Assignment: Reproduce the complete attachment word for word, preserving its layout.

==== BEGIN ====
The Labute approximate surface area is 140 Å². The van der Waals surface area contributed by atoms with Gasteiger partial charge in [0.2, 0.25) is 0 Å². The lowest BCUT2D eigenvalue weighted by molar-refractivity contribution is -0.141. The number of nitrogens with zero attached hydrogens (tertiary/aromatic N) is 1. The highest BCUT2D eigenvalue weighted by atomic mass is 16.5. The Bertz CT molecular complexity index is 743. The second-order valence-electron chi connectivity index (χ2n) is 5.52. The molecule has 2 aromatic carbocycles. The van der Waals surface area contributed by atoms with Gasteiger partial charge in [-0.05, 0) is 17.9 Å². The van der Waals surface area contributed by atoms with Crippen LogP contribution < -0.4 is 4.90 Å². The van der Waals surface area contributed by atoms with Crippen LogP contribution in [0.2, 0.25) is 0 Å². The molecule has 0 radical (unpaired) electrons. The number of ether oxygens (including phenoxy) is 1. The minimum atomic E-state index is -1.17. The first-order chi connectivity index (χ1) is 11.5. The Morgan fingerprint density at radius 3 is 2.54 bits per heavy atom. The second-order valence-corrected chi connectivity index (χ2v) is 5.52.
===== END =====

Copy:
The Labute approximate surface area is 140 Å². The van der Waals surface area contributed by atoms with Gasteiger partial charge in [0.2, 0.25) is 0 Å². The lowest BCUT2D eigenvalue weighted by molar-refractivity contribution is -0.141. The number of nitrogens with zero attached hydrogens (tertiary/aromatic N) is 1. The highest BCUT2D eigenvalue weighted by atomic mass is 16.5. The Bertz CT molecular complexity index is 743. The second-order valence-electron chi connectivity index (χ2n) is 5.52. The molecule has 2 aromatic carbocycles. The van der Waals surface area contributed by atoms with Gasteiger partial charge in [-0.05, 0) is 17.9 Å². The van der Waals surface area contributed by atoms with Crippen LogP contribution < -0.4 is 4.90 Å². The van der Waals surface area contributed by atoms with Crippen LogP contribution in [0.2, 0.25) is 0 Å². The molecule has 0 radical (unpaired) electrons. The number of ether oxygens (including phenoxy) is 1. The minimum atomic E-state index is -1.17. The first-order chi connectivity index (χ1) is 11.5. The Morgan fingerprint density at radius 3 is 2.54 bits per heavy atom. The second-order valence-corrected chi connectivity index (χ2v) is 5.52.